Toye Oyelese, a family doctor practicing in Kelowna, British Columbia, believes that Babylon will mean more patients will get worse care. “It’s going to be fast food, because that’s what corporations do,” he said.

A group of British Columbian family doctors released a statement stressing that although “the COVID-19 pandemic has accelerated the opportunity for family physicians to use telemedicine within their primary care practice ... it is best used within a longitudinal patient-physician relationship.”

But the aim of Telus is not to improve public health care by offering a complement to existing in-person health care services. Instead, it intends to liquidate them entirely and replace them with remote, impersonal for-profit health care call centers with as few doctors as possible. Its business model plans for many health inquiries to be dealt with through artificial intelligence “chatbots.” For example, in Rwanda, where the Babylon app was introduced in 2016, the company announced its aim was to “take the power of a doctor’s brain and put it on a mobile phone for medical advice and triage.”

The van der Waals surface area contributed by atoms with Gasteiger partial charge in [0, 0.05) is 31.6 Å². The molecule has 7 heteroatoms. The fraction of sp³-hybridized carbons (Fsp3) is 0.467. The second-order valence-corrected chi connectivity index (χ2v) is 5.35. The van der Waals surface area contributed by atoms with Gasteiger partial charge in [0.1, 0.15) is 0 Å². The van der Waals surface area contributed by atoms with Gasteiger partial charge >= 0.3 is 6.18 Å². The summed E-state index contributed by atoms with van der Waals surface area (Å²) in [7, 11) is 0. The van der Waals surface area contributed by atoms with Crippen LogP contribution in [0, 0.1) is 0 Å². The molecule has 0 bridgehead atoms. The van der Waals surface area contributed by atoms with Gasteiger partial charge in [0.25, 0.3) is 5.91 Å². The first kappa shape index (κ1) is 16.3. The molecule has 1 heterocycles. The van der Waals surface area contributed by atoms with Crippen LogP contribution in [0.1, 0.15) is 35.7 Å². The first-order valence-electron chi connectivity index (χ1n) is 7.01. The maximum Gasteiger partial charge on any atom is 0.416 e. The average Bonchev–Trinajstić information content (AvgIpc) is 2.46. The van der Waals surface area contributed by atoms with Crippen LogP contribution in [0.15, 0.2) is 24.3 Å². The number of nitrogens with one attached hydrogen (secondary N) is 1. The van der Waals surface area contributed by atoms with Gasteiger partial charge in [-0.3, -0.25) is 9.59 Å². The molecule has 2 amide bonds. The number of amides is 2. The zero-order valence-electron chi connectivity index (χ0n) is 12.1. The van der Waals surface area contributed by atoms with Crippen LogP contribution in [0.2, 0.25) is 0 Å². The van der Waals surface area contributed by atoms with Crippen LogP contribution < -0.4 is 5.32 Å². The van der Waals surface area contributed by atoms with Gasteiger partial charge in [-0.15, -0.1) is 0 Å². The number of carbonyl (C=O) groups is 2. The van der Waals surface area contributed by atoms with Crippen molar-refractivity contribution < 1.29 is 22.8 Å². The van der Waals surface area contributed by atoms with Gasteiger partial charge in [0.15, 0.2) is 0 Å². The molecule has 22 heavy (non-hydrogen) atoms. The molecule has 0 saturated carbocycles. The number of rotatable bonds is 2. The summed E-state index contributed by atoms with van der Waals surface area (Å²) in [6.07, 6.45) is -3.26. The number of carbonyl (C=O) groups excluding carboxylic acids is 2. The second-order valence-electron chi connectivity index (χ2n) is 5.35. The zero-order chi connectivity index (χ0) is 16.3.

Predictably, authoritative examinations of the app’s performance have led to stark warnings. An article published in November in the British medical journal The Lancet found that the Babylon app, currently contracted with the National Health Service (NHS) in the UK, did not offer convincing evidence that its symptoms checker performed better than doctors in any realistic situation. The article pointedly noted that it sometimes performs significantly worse.